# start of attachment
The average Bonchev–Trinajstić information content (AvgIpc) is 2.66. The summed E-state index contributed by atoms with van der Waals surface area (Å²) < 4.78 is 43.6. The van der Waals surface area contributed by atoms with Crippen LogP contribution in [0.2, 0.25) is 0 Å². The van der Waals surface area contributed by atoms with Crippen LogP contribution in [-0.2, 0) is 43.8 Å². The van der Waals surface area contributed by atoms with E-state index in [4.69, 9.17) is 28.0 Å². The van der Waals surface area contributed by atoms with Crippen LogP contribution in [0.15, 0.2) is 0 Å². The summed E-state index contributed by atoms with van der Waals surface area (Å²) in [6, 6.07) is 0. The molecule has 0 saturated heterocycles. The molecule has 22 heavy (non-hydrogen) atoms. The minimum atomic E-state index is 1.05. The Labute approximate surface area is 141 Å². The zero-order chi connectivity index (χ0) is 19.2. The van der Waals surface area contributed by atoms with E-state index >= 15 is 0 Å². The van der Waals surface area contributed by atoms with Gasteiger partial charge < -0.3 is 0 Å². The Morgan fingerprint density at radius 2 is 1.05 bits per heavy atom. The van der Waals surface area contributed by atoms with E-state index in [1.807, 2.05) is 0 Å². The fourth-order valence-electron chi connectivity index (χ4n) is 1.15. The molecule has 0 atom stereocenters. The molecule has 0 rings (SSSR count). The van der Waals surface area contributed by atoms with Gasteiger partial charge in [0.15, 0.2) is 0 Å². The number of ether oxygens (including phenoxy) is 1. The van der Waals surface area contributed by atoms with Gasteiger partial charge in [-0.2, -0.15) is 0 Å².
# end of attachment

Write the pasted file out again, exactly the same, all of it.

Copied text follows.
The average Bonchev–Trinajstić information content (AvgIpc) is 2.66. The summed E-state index contributed by atoms with van der Waals surface area (Å²) < 4.78 is 43.6. The van der Waals surface area contributed by atoms with Crippen LogP contribution in [0.2, 0.25) is 0 Å². The van der Waals surface area contributed by atoms with Crippen LogP contribution in [-0.2, 0) is 43.8 Å². The van der Waals surface area contributed by atoms with E-state index in [4.69, 9.17) is 28.0 Å². The van der Waals surface area contributed by atoms with Crippen LogP contribution in [0.15, 0.2) is 0 Å². The summed E-state index contributed by atoms with van der Waals surface area (Å²) in [6, 6.07) is 0. The molecule has 0 saturated heterocycles. The molecule has 22 heavy (non-hydrogen) atoms. The minimum atomic E-state index is 1.05. The Labute approximate surface area is 141 Å². The zero-order chi connectivity index (χ0) is 19.2. The van der Waals surface area contributed by atoms with E-state index >= 15 is 0 Å². The van der Waals surface area contributed by atoms with Gasteiger partial charge < -0.3 is 0 Å². The Morgan fingerprint density at radius 2 is 1.05 bits per heavy atom. The van der Waals surface area contributed by atoms with E-state index in [1.807, 2.05) is 0 Å². The fourth-order valence-electron chi connectivity index (χ4n) is 1.15. The molecule has 0 atom stereocenters. The molecule has 0 rings (SSSR count). The van der Waals surface area contributed by atoms with Gasteiger partial charge in [0.15, 0.2) is 0 Å². The number of ether oxygens (including phenoxy) is 1. The van der Waals surface area contributed by atoms with Gasteiger partial charge in [-0.2, -0.15) is 0 Å².